• I've found that, often (not always), voting preference seems to be given to CW questions and answers on the sheer count that they are CW. I think this is fair---most CW answers become better and better with time and exposure. Such voting might be done 'thinking into the future.' What then makes big-list questions 'not good'? (I know/assume you don't mean to say they are 'bad' questions, but what keeps them from being 'good' questions?) – Sean Allred Aug 20 '13 at 20:47
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    When questions are made CW because they are canonical in some way, they will be linked to a lot, and therefore generate lots of votes (and their answers too). With respect to big-list questions, the 'official' view is that such questions could just as easily be found on a web search and therefore aren't what the site model is supposed to be. I don't completely agree with that, nor do other here, I think. – Alan Munn Aug 20 '13 at 20:51
  • A list of open problems in TeX wasn't a google search away, especially all if the excellent information that is now found in there. Could expand on what you mean by 'canonical', perhaps as an edit? I'm not Sheri fully understand how you're using it. (Also, I mean 'fair' as in 'understandable'.) – Sean Allred Aug 21 '13 at 0:26
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    On the 'canonical' questions, it's worth noting that even if one person takes the responsibility of writing it then often the content has been built up in several places (the dupes, for example). Thus they tend to be a 'community effort' in that sense. – Joseph Wright Aug 21 '13 at 8:18
  • @AlanMunn (and Joseph): See also this other meta question. – Sean Allred Aug 21 '13 at 13:51
  • @SeanAllred I'm not quite sure what you intended by linking to the other question, but I don't think this is quite the same case as what we mean by canonical question. The point is not so much that someone self-answers, but that both the question (and the answer) are often derivative in exactly the way Joseph describes in his comment. – Alan Munn Aug 21 '13 at 14:55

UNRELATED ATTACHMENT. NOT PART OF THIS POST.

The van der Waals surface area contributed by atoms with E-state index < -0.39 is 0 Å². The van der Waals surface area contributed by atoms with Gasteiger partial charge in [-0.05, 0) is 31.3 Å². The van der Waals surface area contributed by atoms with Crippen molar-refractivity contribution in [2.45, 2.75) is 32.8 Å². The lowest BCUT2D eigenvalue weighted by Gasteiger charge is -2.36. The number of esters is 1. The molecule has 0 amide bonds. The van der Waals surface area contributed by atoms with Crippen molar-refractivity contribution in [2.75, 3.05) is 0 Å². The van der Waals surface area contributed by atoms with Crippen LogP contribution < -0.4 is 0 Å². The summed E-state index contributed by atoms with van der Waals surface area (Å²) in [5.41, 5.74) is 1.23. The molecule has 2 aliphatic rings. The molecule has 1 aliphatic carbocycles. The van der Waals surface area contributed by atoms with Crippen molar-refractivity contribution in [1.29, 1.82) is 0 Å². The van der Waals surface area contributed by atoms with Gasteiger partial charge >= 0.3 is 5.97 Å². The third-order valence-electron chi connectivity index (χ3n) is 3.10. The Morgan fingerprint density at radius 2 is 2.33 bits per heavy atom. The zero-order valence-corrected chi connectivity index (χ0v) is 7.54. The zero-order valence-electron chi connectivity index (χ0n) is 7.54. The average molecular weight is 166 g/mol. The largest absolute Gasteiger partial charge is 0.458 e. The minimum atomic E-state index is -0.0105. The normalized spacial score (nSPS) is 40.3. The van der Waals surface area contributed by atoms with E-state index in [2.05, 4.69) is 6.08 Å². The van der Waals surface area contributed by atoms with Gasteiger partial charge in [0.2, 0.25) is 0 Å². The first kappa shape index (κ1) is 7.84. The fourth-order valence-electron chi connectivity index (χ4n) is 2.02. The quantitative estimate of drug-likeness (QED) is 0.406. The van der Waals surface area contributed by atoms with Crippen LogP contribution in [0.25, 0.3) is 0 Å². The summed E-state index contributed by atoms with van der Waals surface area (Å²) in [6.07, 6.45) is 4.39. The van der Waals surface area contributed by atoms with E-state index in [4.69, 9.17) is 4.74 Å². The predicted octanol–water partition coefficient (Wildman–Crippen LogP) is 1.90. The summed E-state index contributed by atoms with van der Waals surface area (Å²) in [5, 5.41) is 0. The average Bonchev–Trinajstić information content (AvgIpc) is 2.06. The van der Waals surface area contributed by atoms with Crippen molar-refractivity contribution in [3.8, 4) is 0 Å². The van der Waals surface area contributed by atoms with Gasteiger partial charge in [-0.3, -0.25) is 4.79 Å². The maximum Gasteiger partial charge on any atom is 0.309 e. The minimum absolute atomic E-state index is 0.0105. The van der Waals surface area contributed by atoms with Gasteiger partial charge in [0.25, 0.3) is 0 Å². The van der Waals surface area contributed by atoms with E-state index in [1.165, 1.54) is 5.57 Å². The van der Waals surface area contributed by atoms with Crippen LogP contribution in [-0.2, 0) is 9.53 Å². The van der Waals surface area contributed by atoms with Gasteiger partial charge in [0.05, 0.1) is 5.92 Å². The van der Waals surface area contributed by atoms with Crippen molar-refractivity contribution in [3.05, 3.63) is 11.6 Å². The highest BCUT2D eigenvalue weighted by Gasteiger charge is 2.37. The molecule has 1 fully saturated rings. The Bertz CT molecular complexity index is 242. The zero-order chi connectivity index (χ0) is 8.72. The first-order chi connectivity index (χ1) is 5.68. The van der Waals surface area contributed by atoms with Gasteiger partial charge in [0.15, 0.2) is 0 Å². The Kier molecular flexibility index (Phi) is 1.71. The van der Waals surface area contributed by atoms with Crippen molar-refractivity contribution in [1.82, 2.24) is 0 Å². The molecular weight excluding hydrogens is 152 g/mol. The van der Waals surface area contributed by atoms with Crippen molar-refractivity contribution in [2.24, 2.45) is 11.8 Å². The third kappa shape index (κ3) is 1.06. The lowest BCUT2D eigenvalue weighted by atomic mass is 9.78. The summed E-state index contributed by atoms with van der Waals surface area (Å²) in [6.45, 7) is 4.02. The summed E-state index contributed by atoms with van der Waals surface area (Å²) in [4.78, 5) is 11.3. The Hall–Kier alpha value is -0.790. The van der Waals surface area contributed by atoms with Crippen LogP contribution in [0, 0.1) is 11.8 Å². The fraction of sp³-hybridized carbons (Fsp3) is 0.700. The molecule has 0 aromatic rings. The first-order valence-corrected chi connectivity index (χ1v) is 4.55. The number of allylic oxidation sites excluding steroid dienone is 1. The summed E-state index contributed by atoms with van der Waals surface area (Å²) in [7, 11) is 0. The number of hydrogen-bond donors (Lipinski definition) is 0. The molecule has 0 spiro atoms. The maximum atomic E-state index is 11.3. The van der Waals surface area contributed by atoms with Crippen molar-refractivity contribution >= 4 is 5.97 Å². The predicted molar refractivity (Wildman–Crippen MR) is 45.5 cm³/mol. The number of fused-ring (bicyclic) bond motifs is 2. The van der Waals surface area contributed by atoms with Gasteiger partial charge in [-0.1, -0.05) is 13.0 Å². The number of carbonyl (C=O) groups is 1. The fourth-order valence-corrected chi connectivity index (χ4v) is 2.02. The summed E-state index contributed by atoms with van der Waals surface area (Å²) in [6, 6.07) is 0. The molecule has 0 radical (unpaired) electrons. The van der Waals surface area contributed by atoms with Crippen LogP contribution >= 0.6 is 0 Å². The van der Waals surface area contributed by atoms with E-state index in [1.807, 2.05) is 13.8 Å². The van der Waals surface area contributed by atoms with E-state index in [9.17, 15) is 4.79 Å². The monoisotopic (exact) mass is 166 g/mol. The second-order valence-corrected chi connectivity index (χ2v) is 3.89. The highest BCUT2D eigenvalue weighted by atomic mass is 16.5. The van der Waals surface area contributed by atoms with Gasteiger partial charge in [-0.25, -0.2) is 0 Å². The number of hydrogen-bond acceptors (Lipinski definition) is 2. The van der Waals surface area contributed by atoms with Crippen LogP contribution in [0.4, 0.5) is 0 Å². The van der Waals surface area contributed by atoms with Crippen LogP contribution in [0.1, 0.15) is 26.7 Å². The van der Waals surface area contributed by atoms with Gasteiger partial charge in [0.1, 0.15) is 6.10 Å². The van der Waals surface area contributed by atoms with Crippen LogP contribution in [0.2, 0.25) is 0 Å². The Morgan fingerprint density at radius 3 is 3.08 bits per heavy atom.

• @AlanMunn I was referring to your comment 'such questions could just as easily be found on a web search and therefore aren't what the site model is supposed to be'. Also, if anyone was considering it, using this site on an iPhone is... an interesting experience. *of the excellent *not sure I fully – Sean Allred Aug 21 '13 at 15:01
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My understanding as a casual user, and not a god like egreg, Alan Munn or Joseph Wright, was that Community Wiki could be used for questions that were very much matters of opinion: For example, the Text Editor question referenced above, I don't think it will need updating that often (Honestly, how often do vim and emacs change in a significant way?) but there is no right answer, it is an opinion. I mean, heck, you could justify using ed as your text editor. Similarly there isn't a right answer on how to explain to your grandmother what LaTeX doesn't have a right answer. Whereas 'How do I add this to my TOC' does have right and wrong answers, and probably one that is the most right for a given situation.

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    Emacs gains functionality on a regular basis. Can't say much for vim though ;). The thing is, the grandma question is not CW, and I don't think it should be, either. But it had an answer that was most right for his situation. – Sean Allred Aug 21 '13 at 0:24